Audi and Umicore are developing a closed loop for the recycling of high voltage batteries from electrified vehicles, which can be reused again and again. Particularly valuable materials, including cobalt, nickel and copper, will be stored in a resource bank.
An analysis by the partners showed that 95% of the battery materials, such as cobalt, nickel and copper can be recycled. With this step, they have completed the first phase of the strategic research cooperation for battery recycling.
Already ahead of the begin of the cooperation with Umicore in June 2018, Audi had analysed the batteries from their plug-in hybrid A3 e-tron, and defined several recycling options. Together with the technology material experts, the German manufacturer has determined potential recycling quotas for battery components, resulting in the previously mentioned 95% reclamation rate.
Now the partners are developing more concrete recycling concepts. In the centre of the initiative stands the so-called closed-loop approach. This kind of process uses valuable elements from batteries at the end of their life cycle for new products, allowing for further use. This approach will now be implemented for batteries in the new Audi e-tron. The insights won from the process will be used to establish the available purity of the re-used resources, and establish a recycling quota and the commercial viability for concepts such as the resource bank. Supply reliability and shorter supply and transportation lines are the intended goal.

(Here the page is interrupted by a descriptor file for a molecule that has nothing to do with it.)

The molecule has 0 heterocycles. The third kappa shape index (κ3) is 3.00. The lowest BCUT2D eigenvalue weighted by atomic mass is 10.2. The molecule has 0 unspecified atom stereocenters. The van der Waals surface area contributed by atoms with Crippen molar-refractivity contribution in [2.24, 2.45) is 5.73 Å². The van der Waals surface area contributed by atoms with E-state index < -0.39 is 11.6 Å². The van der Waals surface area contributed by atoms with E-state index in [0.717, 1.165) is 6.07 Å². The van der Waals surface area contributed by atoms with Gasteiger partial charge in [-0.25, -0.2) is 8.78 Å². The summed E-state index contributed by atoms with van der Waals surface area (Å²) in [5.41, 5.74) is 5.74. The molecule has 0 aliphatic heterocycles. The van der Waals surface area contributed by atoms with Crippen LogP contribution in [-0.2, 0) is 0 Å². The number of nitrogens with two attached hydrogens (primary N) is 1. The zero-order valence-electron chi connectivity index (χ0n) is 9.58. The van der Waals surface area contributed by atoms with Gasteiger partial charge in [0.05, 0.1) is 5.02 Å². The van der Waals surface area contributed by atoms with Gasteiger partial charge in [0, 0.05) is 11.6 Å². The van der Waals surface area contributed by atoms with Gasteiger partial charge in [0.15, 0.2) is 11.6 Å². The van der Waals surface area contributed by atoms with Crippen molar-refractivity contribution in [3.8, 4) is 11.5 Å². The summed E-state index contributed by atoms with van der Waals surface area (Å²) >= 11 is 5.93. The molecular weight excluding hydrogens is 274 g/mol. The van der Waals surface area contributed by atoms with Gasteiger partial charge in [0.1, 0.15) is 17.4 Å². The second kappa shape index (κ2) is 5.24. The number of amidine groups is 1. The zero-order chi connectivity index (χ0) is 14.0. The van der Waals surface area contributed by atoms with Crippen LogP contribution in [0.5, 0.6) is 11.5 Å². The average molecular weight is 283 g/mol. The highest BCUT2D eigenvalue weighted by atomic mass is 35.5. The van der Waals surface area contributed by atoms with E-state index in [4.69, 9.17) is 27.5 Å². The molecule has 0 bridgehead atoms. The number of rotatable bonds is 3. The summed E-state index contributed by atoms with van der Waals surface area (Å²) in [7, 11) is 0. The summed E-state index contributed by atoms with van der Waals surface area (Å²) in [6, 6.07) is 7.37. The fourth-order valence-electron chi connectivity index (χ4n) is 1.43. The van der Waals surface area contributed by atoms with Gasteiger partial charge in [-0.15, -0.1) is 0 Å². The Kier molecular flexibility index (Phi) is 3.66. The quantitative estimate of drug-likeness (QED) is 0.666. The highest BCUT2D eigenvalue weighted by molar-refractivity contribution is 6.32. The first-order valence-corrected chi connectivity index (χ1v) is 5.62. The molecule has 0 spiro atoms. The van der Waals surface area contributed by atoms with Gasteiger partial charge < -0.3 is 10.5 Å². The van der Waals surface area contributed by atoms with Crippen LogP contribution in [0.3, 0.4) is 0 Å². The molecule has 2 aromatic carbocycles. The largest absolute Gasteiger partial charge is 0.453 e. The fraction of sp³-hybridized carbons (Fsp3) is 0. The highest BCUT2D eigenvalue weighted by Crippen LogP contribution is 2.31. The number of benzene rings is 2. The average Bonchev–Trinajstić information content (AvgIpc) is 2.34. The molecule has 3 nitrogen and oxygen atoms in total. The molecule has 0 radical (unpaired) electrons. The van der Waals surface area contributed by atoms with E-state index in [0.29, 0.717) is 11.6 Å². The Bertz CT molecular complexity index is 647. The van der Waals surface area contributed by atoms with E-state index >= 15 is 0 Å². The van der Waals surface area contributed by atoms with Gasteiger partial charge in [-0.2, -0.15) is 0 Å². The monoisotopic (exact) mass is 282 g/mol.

Umicore has recently also started a consortium with BMW and Northvolt to jointly develop a complete value chain for electric vehicle battery cells in Europe. The goal of the combined effort is now to connect the different competency fields of cell chemistry and development to production to the recycling of the components, establishing a know-how, which could prove essential to setting up European battery cell manufacturing capacities.
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